Intoxicating, Infuriating, Inimical, Inimitable India

India holds well-earned legendary status among the world’s travelers.  It is an extraordinary place, but I am now going to commence a little public venting and a small call to action.  Nearly everything I have posted so far covers the details of our experience in each location and attempts to offer helpful information should you visit.  I want to write a little about our more personal experience and what life on the road has been like, at least in India.  I feel guilty complaining about anything when I know many think I am living a dream.  But since I am not yet a famous blogger with hordes of followers, there’s a good chance that if you’re reading this it’s because you know and care about me.  And thus you probably want to know how I’m really doing.  Which is: very well, but a little beaten down by this country!  So then I guess this post will be partly about India and partly about our life on the road…and I feel some run-on sentences coming.

There really is no place like India.  I heard that for so many years and always questioned the hype, but having now visited twice and spent a cumulative 25+ days here, I can opine with at least some degree of authority.

Some say India is more a continent than a country.  The diversity of landscapes may have peers, but I don’t think the energy and intensity do.  Or maybe there is a peer for India on a number of elements, but it’s the combination of all that is present in India that sets it so far apart.

For all its glory, India can be a truly maddening place.  I find myself thinking often about the distinction between an experience you are glad to have had and an experience that you actually enjoy.  My preliminary conclusion for this trip to India (and we still have four nights in Varanasi) is that it has been filled with specific experiences I have actually enjoyed, but the overall experience is one I will be glad to have had.

Let me be clear about a couple key points that might distinguish my current trip with one you may take.  First and foremost is budget and independence.  We have stayed in a few places for $20-30/night and only our hotel in Mumbai reached triple digits.  When we visited for our honeymoon, we had a private guide and driver and stayed in 5-star properties.  This was a very different experience.  Another extremely important point is that you will probably visit India on a stand alone vacation, which is an entirely different animal because you focus only on enjoying your brief time here.

We, on the other hand, are blogging, planning the next parts of our trip and dealing with the vagaries of life.  Like when you can’t keep your old insurance plan due to the Affordable Care Act and log on to find your premium has nearly doubled and you have no way of paying it without making a phone call to the US.  Which isn’t perfectly easy due to time changes, WiFi that works a small percentage of the time and SIM cards that apparently are roaming in every state other than where you bought them.  And you can’t just walk into a store and buy a new SIM card because you have to fill out forms and submit passport and visa copies then wait several hours or more.  And the higher roaming rates actually matter when you figure you’ll sit on hold for an hour trying to speak with someone at the insurance company.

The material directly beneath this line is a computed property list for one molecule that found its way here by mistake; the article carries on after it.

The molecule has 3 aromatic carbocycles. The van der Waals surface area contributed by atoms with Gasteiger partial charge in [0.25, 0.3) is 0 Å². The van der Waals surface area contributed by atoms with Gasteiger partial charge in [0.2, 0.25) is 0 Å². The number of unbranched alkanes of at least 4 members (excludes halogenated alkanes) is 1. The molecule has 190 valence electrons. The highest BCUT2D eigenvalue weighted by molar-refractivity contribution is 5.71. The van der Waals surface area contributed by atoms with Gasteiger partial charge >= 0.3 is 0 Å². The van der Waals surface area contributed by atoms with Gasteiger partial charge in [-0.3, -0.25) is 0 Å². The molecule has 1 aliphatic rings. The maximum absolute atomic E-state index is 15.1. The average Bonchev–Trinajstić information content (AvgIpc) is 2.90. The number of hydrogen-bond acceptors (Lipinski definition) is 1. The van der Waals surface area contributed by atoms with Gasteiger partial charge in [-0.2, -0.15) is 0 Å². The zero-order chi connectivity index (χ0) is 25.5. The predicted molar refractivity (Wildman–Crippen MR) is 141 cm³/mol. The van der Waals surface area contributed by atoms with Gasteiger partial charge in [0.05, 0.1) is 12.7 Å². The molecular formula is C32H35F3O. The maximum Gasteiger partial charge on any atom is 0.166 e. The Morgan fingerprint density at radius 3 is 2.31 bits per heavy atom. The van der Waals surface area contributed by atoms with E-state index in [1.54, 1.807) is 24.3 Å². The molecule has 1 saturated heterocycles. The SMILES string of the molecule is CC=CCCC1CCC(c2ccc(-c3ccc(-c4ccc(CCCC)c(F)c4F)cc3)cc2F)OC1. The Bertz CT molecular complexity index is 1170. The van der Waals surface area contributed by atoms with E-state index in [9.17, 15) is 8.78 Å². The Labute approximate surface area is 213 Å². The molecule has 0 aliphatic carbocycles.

So while “down time” in a country where it’s most needed should be filled with relaxation, for us it’s often filled with stress and frustration that nothing works as it should and WiFi cuts in and out.  In fact, just getting anything done is harder and takes more time.  Last week I had to add a “payee” to my online bank account, but I can’t receive a call or text on my US mobile which is how they always validate the action.  So that leads to an online chat session (which sometimes gets disconnected) and takes half an hour.  Most of this isn’t that big a deal on its own, but when over and over there are obstructions to accomplishing simple tasks, it becomes frustrating.  And at times infuriating.

Which leads me to a theme: it is hard for someone who usually feels very capable and in control to feel helpless.  When you can’t really communicate due to the language barrier and your taxi stops at Mumbai’s international airport and then you find out you’re at the wrong place but nobody is really sure and your taxi already left and the taxis and rickshaws pulling up refuse to turn on the meter and want to charge us the same amount to drive 15 minutes to the domestic “airport” as we paid for the hour+ drive from our hotel to the airport…then you finally get in a rickshaw with two backpacks and rolling duffels hoping your knee doesn’t stick out the side since there is zero margin for error and that driver doesn’t really know where he’s going and then the security guards at the domestic airport ask for tickets but we don’t have a printer so I only have e-tickets and then he takes my iPhone and walks away with it and tries to tell our driver that we actually are supposed to be at the international airport but fortunately our driver doesn’t go there and drops us at what eventually turns out to be the right place…and then it becomes clear that what they call two “airports” we would call two “terminals”, albeit really far apart, which explains some of the confusion I had when using airport codes to look into this before…anyway, while all that is happening you wonder if you’re going to make your flight and you can’t communicate and you feel helpless.  It kind of sucks.

Then there is the whole “just part of the experience” topic.  This tagline should be applied often, but I think it also can be overused to justify dishonest behavior that should be frowned upon and not tolerated.  I would say that the power going out when you’re in the middle of doing something is part of the experience.  Or having touts call to you when you walk past their storefront.  Or getting quoted obviously inflated prices constantly because you’re a tourist.  There is a market, and either someone will provide it cheaper or I don’t really need it, or I have to pay the market price at that time.  Fine, I get it.  That doesn’t mean I enjoy it, but I can accept it.

But I draw the line at blatant dishonesty and behavior that is simply rude.  Explaining this away as part of the culture or the experience perpetuates activities that do not help a country, tourism industry or culture in the long run.  It’s acceptable for a driver to take me to a restaurant that pays him a commission if I can’t specifically request a different restaurant of my choosing.  But it’s not OK to obviously collude with the restaurant to charge me more than what the menu says and bring me things I didn’t ask for, then use the language barrier to bullshit your way through why the bill is correct (which for the record happened in Sri Lanka, not India).  It’s not OK to grab me as I walk by, or to cut off my wife to better position yourself to continue to harass me.  And it’s not OK when I pay for transport to a sight for you to take me to a parking area with scamming guides who share commission with you instead of just taking me to the right place.